The trade body also believes it would potentially encourage company car drivers to turn to ULEVs if they paid benefit-in-kind tax on the P11D value of the vehicle after taking into account the plug-in-grant.

Pryor added: “Currently company car drivers receive no benefit from choosing a car that is subject to a plug-in-grant, which only benefits the vehicle owner. It is something that ACFO will continue to raise in its discussions with HM Treasury and HM Revenue and Customs.

“Furthermore, ACFO is also disappointed that the Budget did not clarify mileage reimbursement rates for electric and plug-in vehicles. Once again, it is an issue that ACFO has frequently raised in discussions with civil servants and will continue to do so.”

By the end of 2015-16, the Government will have eased the burden on drivers by £22.4 billion, a saving of around £675 for a typical motorist, £1,400 for a small business with a van, and £21,000 for a haulier.

According to Mr Osborne, by the end of 2015-16, the typical motorist will save £9 each time they fill their tank, compared to 2011. And he was keen to point out that by the end of the next financial year, fuel duty will have been frozen for five years, the longest freeze for more than two decades.

Howard Cox, founder of the FairFuelUK campaign, welcomed the fuel duty freeze, but asked: "Why doesn't the Government go further and drive the UK economy continually upwards by cutting duty?

“We give Mr Osborne six out of 10 for endeavour and will continue to campaign that duty should be frozen for the lifetime of the next Parliament with more pressure on a real cut in the Autumn Statement.”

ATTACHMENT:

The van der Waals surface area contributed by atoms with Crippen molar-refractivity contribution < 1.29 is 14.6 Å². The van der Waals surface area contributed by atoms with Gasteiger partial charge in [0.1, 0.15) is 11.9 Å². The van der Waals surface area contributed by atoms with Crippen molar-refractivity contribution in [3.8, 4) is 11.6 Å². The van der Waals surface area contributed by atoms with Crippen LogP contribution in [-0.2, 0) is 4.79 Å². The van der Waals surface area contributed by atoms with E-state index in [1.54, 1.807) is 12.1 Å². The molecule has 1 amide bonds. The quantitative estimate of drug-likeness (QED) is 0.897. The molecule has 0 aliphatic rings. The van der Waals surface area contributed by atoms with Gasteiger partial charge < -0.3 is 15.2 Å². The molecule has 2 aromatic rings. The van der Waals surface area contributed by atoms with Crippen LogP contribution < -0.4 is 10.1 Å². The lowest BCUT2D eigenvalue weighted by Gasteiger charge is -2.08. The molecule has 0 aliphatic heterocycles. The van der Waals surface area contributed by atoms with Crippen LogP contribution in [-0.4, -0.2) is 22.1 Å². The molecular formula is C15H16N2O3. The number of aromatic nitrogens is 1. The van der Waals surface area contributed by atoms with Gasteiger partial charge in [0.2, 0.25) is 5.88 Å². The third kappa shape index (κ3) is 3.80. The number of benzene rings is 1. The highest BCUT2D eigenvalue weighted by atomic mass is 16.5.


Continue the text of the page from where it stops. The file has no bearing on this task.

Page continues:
It’s good news too for road hauliers. The Chancellor announced that the Government will review heavy goods vehicles (HGV) driving tests and driver medical assessments, promising to speed up the process in order to help address the shortage of qualified HGV drivers.

The Government also pledged to work in partnership with road haulage firms to find an industry-led solution to the driver shortage, including looking at the right level of access to, and funding support for, training.

Driverless cars were also on the Chancellor’s agenda, with a promised investment of £100 million earmarked for research and development into intelligent mobility and the systems required to implement and adopt the technology, such as telecommunications.

The Government is also promising transform the tax system over the next Parliament by introducing digital tax accounts, removing the need for annual tax returns.

By the end of the next Parliament, more than 50 million individuals and small businesses will be able to see and manage their tax affairs online.

‘Making Tax Easier’ sets out what this will mean for taxpayers. As a first step, the Government will publish a roadmap later this year setting out the policy and administrative changes needed to implement this reform, introduce digital tax accounts for all five million small businesses and the first 10 million individuals by early 2016, and abolish Class 2 NICs in the next Parliament and consult on reforming Class 4 NICs to include a contributory benefit test.